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Tests required to determine the resistance of electronic items to external interference can be difficult for low-power devices and effective verification methods are needed for high-quality and accurate test results.
Radio frequency and microwave technology pervades modern life, from smart phones, wireless networking and television to wideband radio and radar systems. All the components involved in these systems must undergo electromagnetic compatibility testing to ensure they operate smoothly.
Electromagnetic compatibility is the interaction of electrical equipment with its electromagnetic environment and ‘immunity’ measurements determine a devices ability to withstand Radio Frequency Interference. Radio frequency interference can be caused by radio ‘emissions’ from other nearby electronics, causing distortions, or harmonics, to be generated in equipment, potentially degrading performance. Immunity testing is problematical for units which generate low power however, and some emerging European National Metrology Institutes (NMIs) lack the ability to perform these measurements.
EMPIR project Development of RF and microwave metrology capability (15RPT01, RFMicrowave) sought to address the gaps between European countries in terms of metrological capabilities in radio and microwave frequency measurements. One project output was the development of a new ‘just-before-test’ verification method to efficiently detect insidious issues before conducting emission and immunity tests resulting in a significant increase in the quality of electromagnetic compatibility measurements.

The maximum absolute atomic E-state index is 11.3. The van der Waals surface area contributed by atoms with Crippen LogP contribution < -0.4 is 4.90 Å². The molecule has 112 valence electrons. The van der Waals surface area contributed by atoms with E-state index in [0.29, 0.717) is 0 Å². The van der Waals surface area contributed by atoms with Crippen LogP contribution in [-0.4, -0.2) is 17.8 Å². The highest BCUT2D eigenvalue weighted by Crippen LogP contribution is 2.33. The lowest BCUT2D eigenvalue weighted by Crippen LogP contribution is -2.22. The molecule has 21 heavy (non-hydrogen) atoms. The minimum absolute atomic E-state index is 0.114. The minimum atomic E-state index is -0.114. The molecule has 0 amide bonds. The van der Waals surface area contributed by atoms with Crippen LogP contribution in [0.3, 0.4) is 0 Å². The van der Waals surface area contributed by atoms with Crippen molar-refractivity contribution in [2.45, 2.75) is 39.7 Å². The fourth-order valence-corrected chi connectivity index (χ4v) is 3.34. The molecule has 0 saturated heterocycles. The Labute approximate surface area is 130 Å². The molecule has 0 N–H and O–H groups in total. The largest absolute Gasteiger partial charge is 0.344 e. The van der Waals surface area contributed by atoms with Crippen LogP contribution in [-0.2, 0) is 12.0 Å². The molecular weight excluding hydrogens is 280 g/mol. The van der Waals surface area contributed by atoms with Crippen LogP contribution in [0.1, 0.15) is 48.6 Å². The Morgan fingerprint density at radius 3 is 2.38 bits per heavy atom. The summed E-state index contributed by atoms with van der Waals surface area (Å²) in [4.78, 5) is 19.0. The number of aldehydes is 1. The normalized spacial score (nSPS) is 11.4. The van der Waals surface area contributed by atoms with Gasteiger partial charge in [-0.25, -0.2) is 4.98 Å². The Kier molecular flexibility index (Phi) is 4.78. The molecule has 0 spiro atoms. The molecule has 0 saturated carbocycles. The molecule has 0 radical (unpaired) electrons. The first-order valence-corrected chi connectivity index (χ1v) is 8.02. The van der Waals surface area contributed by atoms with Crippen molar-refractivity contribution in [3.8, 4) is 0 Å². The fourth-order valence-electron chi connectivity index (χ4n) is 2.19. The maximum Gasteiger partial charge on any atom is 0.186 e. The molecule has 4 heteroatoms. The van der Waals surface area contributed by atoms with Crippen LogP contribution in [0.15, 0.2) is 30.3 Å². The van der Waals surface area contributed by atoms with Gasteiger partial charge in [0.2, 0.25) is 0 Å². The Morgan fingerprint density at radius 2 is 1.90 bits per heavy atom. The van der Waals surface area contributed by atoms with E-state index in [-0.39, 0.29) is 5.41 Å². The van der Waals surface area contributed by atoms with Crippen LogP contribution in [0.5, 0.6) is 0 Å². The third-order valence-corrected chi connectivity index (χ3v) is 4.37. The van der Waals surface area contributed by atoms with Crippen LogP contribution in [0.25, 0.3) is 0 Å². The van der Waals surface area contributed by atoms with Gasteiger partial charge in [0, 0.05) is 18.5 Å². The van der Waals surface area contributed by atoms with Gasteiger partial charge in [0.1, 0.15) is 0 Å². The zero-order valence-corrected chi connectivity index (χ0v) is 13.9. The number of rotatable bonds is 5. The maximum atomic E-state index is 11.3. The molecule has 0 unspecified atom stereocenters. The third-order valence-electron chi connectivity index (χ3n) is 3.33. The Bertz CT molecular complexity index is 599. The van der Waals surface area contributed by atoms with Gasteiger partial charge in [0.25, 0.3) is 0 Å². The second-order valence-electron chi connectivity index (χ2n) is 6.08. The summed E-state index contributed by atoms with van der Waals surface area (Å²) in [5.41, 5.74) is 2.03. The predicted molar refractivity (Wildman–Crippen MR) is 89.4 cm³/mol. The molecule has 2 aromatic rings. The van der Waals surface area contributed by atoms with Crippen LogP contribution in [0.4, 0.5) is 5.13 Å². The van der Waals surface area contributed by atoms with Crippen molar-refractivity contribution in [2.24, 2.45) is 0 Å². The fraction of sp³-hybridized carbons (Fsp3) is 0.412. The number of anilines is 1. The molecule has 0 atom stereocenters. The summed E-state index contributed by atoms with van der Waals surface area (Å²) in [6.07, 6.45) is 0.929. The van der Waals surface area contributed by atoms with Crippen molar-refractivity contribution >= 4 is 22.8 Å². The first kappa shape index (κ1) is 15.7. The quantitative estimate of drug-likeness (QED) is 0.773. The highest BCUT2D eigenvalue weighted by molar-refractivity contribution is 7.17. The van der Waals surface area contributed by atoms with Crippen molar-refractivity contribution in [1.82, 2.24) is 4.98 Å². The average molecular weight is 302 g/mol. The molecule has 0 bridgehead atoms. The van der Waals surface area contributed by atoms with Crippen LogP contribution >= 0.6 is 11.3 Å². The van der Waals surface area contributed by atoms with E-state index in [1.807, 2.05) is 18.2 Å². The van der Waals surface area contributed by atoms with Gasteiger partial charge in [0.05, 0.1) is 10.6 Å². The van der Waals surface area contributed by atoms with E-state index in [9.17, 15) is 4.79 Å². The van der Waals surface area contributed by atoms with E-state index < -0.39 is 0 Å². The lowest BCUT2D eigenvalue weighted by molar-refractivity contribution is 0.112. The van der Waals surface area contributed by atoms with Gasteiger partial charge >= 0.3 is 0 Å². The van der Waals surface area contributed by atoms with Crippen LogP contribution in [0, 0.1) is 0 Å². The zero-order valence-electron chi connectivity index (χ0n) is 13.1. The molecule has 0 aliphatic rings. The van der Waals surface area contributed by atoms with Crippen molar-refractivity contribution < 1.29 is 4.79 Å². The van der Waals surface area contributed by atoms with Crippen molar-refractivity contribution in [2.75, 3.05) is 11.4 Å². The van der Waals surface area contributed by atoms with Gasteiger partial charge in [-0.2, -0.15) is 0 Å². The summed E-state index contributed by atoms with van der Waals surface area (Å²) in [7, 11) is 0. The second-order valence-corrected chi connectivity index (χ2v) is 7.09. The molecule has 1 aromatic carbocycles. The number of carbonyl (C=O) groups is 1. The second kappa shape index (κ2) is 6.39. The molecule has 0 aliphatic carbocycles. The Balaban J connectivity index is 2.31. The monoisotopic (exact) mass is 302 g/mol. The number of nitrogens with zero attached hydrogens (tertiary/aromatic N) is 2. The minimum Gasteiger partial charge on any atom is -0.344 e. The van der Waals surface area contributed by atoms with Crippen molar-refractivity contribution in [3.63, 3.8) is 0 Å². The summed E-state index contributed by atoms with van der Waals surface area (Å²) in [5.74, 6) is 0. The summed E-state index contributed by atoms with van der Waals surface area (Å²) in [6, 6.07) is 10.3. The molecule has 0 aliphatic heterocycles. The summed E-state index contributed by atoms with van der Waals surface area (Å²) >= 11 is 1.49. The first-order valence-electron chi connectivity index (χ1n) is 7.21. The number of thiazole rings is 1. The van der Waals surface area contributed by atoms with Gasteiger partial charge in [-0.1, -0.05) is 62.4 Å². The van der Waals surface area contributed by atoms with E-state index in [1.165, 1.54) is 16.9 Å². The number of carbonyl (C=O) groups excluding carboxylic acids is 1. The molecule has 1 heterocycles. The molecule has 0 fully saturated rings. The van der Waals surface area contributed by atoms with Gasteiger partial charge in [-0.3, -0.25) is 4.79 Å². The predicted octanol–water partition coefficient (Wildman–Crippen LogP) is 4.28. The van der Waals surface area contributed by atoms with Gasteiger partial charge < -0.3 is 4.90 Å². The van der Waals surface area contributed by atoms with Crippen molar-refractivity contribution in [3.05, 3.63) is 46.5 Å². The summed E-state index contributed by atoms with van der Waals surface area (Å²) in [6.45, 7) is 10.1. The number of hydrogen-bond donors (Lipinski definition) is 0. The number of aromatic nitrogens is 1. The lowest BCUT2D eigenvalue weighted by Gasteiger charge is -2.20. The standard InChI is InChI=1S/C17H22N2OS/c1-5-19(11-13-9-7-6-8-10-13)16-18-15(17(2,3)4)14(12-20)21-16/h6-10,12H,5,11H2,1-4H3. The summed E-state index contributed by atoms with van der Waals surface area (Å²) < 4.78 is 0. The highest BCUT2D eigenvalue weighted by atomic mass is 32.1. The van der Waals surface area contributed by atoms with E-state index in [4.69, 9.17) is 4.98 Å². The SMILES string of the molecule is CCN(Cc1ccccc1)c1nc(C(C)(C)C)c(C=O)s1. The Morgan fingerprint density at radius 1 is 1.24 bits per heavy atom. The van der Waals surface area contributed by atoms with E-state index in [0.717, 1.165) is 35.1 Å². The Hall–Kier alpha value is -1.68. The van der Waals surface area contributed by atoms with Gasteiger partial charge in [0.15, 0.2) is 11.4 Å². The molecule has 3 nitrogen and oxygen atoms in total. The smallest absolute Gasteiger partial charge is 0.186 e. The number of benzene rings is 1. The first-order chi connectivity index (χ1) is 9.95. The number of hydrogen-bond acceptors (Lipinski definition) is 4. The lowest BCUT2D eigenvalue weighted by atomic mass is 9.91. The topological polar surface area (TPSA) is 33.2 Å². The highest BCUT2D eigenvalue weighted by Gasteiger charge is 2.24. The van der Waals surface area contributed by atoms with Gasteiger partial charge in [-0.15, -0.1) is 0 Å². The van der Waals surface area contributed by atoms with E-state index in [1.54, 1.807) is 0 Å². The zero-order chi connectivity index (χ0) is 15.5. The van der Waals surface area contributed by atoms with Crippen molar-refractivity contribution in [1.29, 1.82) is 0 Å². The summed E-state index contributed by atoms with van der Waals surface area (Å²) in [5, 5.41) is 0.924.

The new method uses an improved Vector Network Analysis tool developed by the Swiss NMI METAS, where transmitted and reflected signals by a device under test are measured. This has been combined with a ‘Fast Fourier Transform (FFT)-based time-domain methodology’, where an algorithm reduces complex ‘waveforms’ (produced by radio frequency interference) into constituent signals. This new method significantly increases the quality of electromagnetic compatibility measurements and is a ‘world first’.
A new service based on this is now being offered by TUBITAK UME, the NMI of Turkey, and has already drawn much interest, especially around its applicability to CS101 testing which is an essential immunity test for aerospace and military equipment to check that components are ‘hardened’ to external radio interference.
This EMPIR project is co-funded by the European Union's Horizon 2020 research and innovation programme and the EMPIR Participating States.
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